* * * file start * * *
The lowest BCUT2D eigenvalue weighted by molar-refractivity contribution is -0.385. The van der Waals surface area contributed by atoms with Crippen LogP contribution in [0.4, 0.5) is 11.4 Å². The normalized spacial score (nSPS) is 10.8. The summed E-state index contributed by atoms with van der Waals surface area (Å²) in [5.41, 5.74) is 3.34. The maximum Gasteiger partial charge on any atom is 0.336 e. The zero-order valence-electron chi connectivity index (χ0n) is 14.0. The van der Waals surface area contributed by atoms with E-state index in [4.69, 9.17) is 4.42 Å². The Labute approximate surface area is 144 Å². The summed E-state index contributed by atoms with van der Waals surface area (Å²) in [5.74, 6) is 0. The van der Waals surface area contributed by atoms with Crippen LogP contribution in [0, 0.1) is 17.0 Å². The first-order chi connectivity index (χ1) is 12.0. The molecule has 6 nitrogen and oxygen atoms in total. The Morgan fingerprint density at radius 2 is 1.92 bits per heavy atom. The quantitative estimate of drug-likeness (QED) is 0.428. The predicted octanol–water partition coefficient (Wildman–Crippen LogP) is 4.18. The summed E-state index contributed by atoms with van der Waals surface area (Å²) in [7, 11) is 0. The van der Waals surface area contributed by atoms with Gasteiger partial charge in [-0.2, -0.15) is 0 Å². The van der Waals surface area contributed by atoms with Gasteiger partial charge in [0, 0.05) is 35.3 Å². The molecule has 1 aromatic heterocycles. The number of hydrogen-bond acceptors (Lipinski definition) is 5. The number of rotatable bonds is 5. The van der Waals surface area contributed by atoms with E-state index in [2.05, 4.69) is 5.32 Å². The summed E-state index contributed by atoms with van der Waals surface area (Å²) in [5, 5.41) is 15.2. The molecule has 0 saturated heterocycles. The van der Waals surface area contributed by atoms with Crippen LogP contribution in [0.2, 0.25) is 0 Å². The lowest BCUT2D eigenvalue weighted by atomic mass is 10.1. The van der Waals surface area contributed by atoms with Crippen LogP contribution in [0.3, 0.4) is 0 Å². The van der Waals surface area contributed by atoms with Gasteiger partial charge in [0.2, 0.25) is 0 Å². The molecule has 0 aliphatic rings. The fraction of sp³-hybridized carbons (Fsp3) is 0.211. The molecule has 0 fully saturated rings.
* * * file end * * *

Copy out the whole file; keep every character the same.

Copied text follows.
The lowest BCUT2D eigenvalue weighted by molar-refractivity contribution is -0.385. The van der Waals surface area contributed by atoms with Crippen LogP contribution in [0.4, 0.5) is 11.4 Å². The normalized spacial score (nSPS) is 10.8. The summed E-state index contributed by atoms with van der Waals surface area (Å²) in [5.41, 5.74) is 3.34. The maximum Gasteiger partial charge on any atom is 0.336 e. The zero-order valence-electron chi connectivity index (χ0n) is 14.0. The van der Waals surface area contributed by atoms with E-state index in [4.69, 9.17) is 4.42 Å². The Labute approximate surface area is 144 Å². The summed E-state index contributed by atoms with van der Waals surface area (Å²) in [5.74, 6) is 0. The van der Waals surface area contributed by atoms with Crippen LogP contribution in [0, 0.1) is 17.0 Å². The first-order chi connectivity index (χ1) is 12.0. The molecule has 6 nitrogen and oxygen atoms in total. The Morgan fingerprint density at radius 2 is 1.92 bits per heavy atom. The quantitative estimate of drug-likeness (QED) is 0.428. The predicted octanol–water partition coefficient (Wildman–Crippen LogP) is 4.18. The summed E-state index contributed by atoms with van der Waals surface area (Å²) in [7, 11) is 0. The van der Waals surface area contributed by atoms with Gasteiger partial charge in [-0.2, -0.15) is 0 Å². The van der Waals surface area contributed by atoms with Gasteiger partial charge in [0, 0.05) is 35.3 Å². The molecule has 1 aromatic heterocycles. The number of hydrogen-bond acceptors (Lipinski definition) is 5. The number of rotatable bonds is 5. The van der Waals surface area contributed by atoms with E-state index in [2.05, 4.69) is 5.32 Å². The summed E-state index contributed by atoms with van der Waals surface area (Å²) in [5, 5.41) is 15.2. The molecule has 0 saturated heterocycles. The van der Waals surface area contributed by atoms with Crippen LogP contribution in [0.2, 0.25) is 0 Å². The lowest BCUT2D eigenvalue weighted by atomic mass is 10.1. The van der Waals surface area contributed by atoms with Crippen LogP contribution in [0.3, 0.4) is 0 Å². The van der Waals surface area contributed by atoms with Gasteiger partial charge in [0.2, 0.25) is 0 Å². The molecule has 0 aliphatic rings. The fraction of sp³-hybridized carbons (Fsp3) is 0.211. The molecule has 0 fully saturated rings.